Background: Designing technologies that users will be interested in, start using, and keep using has long been a challenge. In the health domain, the question of technology acceptance is even more important, as the possible intrusiveness of technologies could lead to patients refusing to even try them. Developers and researchers must address this question not only in the design and evaluation of new health care technologies but also across the different stages of the user’s journey. Although a range of definitions for these stages exists, many researchers conflate related terms, and the field would benefit from a coherent set of definitions and associated measurement approaches. Objective: This review aims to explore how technology acceptance is interpreted and measured in mobile health (mHealth) literature. We seek to compare the treatment of acceptance in mHealth research with existing definitions and models, identify potential gaps, and contribute to the clarification of the process of technology acceptance. Methods: We searched the PubMed database for publications indexed under the Medical Subject Headings terms “Patient Acceptance of Health Care” and “Mobile Applications.” We included publications that (1) contained at least one of the terms “acceptability,” “acceptance,” “adoption,” “accept,” or “adopt”; and (2) defined the term. The final corpus included 68 relevant studies. Results: Several interpretations are associated with technology acceptance, few consistent with existing definitions. Although the literature has influenced the interpretation of the concept, usage is not homogeneous, and models are not adapted to populations with particular needs. The prevalence of measurement by custom surveys suggests a lack of standardized measurement tools. Conclusions: Definitions from the literature were published separately, which may contribute to inconsistent usage. A definition framework would bring coherence to the reporting of results, facilitating the replication and comparison of studies. We propose the Technology Acceptance Lifecycle, consolidating existing definitions, articulating the different stages of technology acceptance, and providing an explicit terminology. Our findings illustrate the need for a common definition and measurement framework and the importance of viewing technology acceptance as a staged process, with adapted measurement methods for each stage.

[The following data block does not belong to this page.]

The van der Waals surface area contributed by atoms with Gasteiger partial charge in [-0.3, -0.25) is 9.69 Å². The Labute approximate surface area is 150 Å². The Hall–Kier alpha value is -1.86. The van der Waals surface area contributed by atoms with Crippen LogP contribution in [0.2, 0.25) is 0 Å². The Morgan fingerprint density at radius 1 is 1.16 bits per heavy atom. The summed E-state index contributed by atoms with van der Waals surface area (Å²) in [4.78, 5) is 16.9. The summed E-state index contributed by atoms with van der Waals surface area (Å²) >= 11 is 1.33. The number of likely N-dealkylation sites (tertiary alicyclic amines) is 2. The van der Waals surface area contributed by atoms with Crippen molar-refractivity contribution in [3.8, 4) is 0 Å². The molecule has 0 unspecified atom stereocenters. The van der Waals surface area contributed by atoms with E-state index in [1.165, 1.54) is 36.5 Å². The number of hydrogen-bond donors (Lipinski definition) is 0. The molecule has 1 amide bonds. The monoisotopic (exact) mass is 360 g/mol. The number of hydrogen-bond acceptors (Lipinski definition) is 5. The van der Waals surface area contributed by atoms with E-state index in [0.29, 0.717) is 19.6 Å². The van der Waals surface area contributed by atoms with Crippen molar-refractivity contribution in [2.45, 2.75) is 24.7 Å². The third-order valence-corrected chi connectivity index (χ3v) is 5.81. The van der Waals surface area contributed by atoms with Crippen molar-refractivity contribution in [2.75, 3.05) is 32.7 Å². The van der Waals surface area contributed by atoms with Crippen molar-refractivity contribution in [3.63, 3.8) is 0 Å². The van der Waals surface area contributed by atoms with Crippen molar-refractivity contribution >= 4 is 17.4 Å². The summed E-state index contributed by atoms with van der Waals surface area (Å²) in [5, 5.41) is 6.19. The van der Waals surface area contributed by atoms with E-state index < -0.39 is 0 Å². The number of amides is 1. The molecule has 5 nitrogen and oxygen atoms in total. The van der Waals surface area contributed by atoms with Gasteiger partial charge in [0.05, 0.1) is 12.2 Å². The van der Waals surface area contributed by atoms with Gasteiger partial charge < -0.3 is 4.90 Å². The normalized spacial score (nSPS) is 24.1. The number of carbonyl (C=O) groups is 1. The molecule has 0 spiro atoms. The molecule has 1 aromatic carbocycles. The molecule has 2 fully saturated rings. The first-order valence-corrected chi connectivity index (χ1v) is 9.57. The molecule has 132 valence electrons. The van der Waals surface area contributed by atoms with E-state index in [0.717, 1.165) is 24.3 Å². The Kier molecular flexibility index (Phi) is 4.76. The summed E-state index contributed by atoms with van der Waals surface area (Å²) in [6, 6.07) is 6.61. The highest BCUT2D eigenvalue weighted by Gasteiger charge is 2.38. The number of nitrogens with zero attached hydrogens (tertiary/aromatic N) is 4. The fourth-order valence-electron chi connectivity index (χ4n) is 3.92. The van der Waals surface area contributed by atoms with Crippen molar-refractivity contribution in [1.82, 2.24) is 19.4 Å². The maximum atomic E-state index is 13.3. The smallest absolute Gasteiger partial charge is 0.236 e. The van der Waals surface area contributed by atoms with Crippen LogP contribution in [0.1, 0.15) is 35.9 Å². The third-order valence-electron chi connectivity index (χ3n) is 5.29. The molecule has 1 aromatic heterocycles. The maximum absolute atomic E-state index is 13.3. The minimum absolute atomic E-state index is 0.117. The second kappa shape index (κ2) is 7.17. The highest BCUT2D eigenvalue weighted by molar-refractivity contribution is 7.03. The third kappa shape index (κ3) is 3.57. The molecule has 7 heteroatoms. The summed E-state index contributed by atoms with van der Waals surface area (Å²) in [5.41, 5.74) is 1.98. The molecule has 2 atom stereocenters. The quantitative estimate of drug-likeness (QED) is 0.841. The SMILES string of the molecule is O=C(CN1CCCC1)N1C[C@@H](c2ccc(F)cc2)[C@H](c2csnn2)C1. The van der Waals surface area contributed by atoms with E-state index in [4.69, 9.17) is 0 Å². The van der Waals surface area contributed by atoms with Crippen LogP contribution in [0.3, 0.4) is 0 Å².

• Source: freepik; Copyright: freepik; URL: https://www.freepik.com/free-photo/woman-checking-her-phone-outside_7534590.htm; License: Licensed by JMIR.